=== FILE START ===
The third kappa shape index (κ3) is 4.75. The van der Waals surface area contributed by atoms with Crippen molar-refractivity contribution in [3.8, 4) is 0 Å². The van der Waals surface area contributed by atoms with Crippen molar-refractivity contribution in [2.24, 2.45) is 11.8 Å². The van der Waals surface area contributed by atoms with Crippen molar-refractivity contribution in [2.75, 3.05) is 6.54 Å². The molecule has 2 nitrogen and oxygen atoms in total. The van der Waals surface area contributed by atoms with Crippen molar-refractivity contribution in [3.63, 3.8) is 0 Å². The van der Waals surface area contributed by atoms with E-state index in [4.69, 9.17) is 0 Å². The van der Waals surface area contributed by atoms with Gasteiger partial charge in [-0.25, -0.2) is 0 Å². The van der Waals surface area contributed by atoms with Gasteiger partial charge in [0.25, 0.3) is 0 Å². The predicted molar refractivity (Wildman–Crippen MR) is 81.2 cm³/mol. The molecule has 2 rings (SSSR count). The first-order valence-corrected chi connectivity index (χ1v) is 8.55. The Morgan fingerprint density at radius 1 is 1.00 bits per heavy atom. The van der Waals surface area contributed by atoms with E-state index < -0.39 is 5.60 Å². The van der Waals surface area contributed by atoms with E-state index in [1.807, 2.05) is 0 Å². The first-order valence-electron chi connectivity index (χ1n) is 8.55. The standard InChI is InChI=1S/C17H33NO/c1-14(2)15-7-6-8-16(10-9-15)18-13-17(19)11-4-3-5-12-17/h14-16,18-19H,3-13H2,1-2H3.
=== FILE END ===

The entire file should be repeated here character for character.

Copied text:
The third kappa shape index (κ3) is 4.75. The van der Waals surface area contributed by atoms with Crippen molar-refractivity contribution in [3.8, 4) is 0 Å². The van der Waals surface area contributed by atoms with Crippen molar-refractivity contribution in [2.24, 2.45) is 11.8 Å². The van der Waals surface area contributed by atoms with Crippen molar-refractivity contribution in [2.75, 3.05) is 6.54 Å². The molecule has 2 nitrogen and oxygen atoms in total. The van der Waals surface area contributed by atoms with Crippen molar-refractivity contribution in [3.63, 3.8) is 0 Å². The van der Waals surface area contributed by atoms with E-state index in [4.69, 9.17) is 0 Å². The van der Waals surface area contributed by atoms with Gasteiger partial charge in [-0.25, -0.2) is 0 Å². The van der Waals surface area contributed by atoms with Gasteiger partial charge in [0.25, 0.3) is 0 Å². The predicted molar refractivity (Wildman–Crippen MR) is 81.2 cm³/mol. The molecule has 2 rings (SSSR count). The first-order valence-corrected chi connectivity index (χ1v) is 8.55. The Morgan fingerprint density at radius 1 is 1.00 bits per heavy atom. The van der Waals surface area contributed by atoms with E-state index < -0.39 is 5.60 Å². The van der Waals surface area contributed by atoms with E-state index in [1.807, 2.05) is 0 Å². The first-order valence-electron chi connectivity index (χ1n) is 8.55. The standard InChI is InChI=1S/C17H33NO/c1-14(2)15-7-6-8-16(10-9-15)18-13-17(19)11-4-3-5-12-17/h14-16,18-19H,3-13H2,1-2H3.